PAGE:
An Interesting Look At The History of LSD

LSD

What is LSD?

“Turn on, tune in, drop out.” That timeless phrase is part of our collective consciousness thanks to writer and psychologist (and noted drug experimenter) Timothy Leary, who gained worldwide fame during the counterculture years of the 1960s. His words were – and still are – often strongly associated with a substance called lysergic acid diethylamide, better known as LSD.

LSD, a powerful psychedelic drug, is often called acid, blotter, California sunshine, dots, Electric Kool-Aid and countless other colorful nicknames, and it’s been sold on the streets since the tumultuous years of the early 1960s. And as Leary’s words imply, it’s a drug that has a fascinating (and sometimes, terrifying) effect on human biology, creating sort of chemically-derived spiritual exploration that shifts mental and emotional perspectives…for better or for worse.

Who Made LSD? And When?

Albert Hofmann, the Father of LSD, Dies at 102 - The New York Times

In 1938, a Swiss chemist Albert Hofmann first synthesized LSD as part of a project for Sandoz, a pharmaceuticals company. Hofmann was working on a research project involving a parasitic fungus called ergot (known as Claviceps purpurea), which grows on rye.

Ergot’s official medical history began in 1917, when Swiss biochemist Albert Stoll (Hofmann’s superior) managed to isolate ergot and developed a drug marketed as Gynergen, which was used to halt post-childbirth bleeding. Then, ergot researched was essentially mothballed until the 1930s, when Hoffman, searching for a new project, delved into ergot at Stoll’s urging, hoping to find further medicinal for the substance.

While deriving different compounds from lysergic acid, Hofmann developed several medicines, including drugs that lowered blood pressure and improved brain function in the elderly. In 1938, Hofmann derived the 25th in a series of these derivatives. It was lysergic acid diethylamide, or LSD-25. He thought that LSD-25 might stimulate breathing and circulation, but subsequent tests didn’t show anything real potential, and further study was abandoned.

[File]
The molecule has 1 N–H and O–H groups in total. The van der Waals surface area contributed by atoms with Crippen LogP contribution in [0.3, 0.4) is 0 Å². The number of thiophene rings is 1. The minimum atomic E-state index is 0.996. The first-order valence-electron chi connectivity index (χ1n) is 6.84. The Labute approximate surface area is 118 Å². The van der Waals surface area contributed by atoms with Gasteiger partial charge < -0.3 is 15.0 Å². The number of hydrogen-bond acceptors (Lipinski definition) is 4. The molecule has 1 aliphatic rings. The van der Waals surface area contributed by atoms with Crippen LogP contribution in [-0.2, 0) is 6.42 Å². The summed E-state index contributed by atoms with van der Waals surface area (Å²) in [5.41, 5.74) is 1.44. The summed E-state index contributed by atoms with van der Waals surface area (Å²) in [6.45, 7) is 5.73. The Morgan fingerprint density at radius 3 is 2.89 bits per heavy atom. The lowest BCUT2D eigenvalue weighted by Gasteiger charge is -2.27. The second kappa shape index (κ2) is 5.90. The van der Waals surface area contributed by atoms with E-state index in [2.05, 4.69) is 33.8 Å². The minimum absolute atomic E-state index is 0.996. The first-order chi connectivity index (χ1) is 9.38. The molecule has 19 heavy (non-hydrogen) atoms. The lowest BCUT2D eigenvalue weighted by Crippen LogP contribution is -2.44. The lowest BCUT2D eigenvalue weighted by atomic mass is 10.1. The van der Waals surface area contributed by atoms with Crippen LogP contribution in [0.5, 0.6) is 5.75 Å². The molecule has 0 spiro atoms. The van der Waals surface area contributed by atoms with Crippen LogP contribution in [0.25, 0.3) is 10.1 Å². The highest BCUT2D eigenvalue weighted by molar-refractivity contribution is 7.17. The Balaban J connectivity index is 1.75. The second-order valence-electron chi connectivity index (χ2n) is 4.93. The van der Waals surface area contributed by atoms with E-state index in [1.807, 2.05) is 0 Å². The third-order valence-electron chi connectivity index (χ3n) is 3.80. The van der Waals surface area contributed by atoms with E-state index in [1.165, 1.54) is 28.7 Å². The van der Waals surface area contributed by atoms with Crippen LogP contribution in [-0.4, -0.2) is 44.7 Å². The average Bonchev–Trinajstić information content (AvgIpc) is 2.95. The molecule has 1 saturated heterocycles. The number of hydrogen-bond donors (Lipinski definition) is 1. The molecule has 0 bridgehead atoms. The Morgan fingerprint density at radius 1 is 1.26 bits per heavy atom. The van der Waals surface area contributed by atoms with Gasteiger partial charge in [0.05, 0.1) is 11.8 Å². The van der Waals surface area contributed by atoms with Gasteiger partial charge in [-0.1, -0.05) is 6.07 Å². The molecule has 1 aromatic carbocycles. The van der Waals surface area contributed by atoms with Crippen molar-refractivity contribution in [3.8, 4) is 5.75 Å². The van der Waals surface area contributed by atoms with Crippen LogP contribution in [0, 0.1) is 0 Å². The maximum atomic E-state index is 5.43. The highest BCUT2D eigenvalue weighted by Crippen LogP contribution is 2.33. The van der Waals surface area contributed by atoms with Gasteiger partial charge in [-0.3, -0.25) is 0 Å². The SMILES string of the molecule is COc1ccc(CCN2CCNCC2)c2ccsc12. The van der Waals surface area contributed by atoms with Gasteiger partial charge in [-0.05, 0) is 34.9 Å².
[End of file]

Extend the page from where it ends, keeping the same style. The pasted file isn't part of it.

Five years later, Hofmann’s thoughts returned to LSD-25, and so he synthesized another batch for further testing. During the process, however, Hofmann began to feel strange. He stopped his work and went home early, “being affected by a remarkable restlessness, combined with a slight dizziness.”

 

While at home, he was in a “dreamlike state” and “perceived an uninterrupted steam of fantastic pictures, extraordinary shapes with intense, kaleidoscopic play of colors” [At the time, Hofmann decided that he must’ve gotten some of the experimental solution on his finger. (Later it was determined that he must have touched his finger to his mouth, as LSD can’t be absorbed through the skin) [source: Hofmann].

The next day, Hofmann did something extraordinary — he purposely dosed himself with the solution. He took 250 micrograms, 10 times more than today’s typical minimum dose. In short order, he became delirious and could barely speak. Initially he panicked and asked his laboratory assistant to call a doctor. The doctor could find nothing wrong with Hofmann other than the fact that his pupils were dilated, his blood pressure, heart rate, and respiration were all normal. Soon his panic gave way to euphoria, and Hofmann once again perceived beautiful shapes and colors. The next day, he told others at Sandoz about what had happened, and they experimented too.

After LSD was popularized by individuals such as psychologist Timothy Leary, it was forever tied to the ‘60s counterculture. But the Western intelligence community and the military saw it as a potential chemical weapon. In 1951, these organizations began a series of experiments. US researchers noted that LSD “is capable of rendering whole groups of people, including military forces, indifferent to their surroundings and situations, interfering with planning and judgment, and even creating apprehension, uncontrollable confusion and terror.”

Experiments in the possible use of LSD to change the personalities of intelligence targets, and to control whole populations, continued until the United States officially banned the drug in 1967.

 

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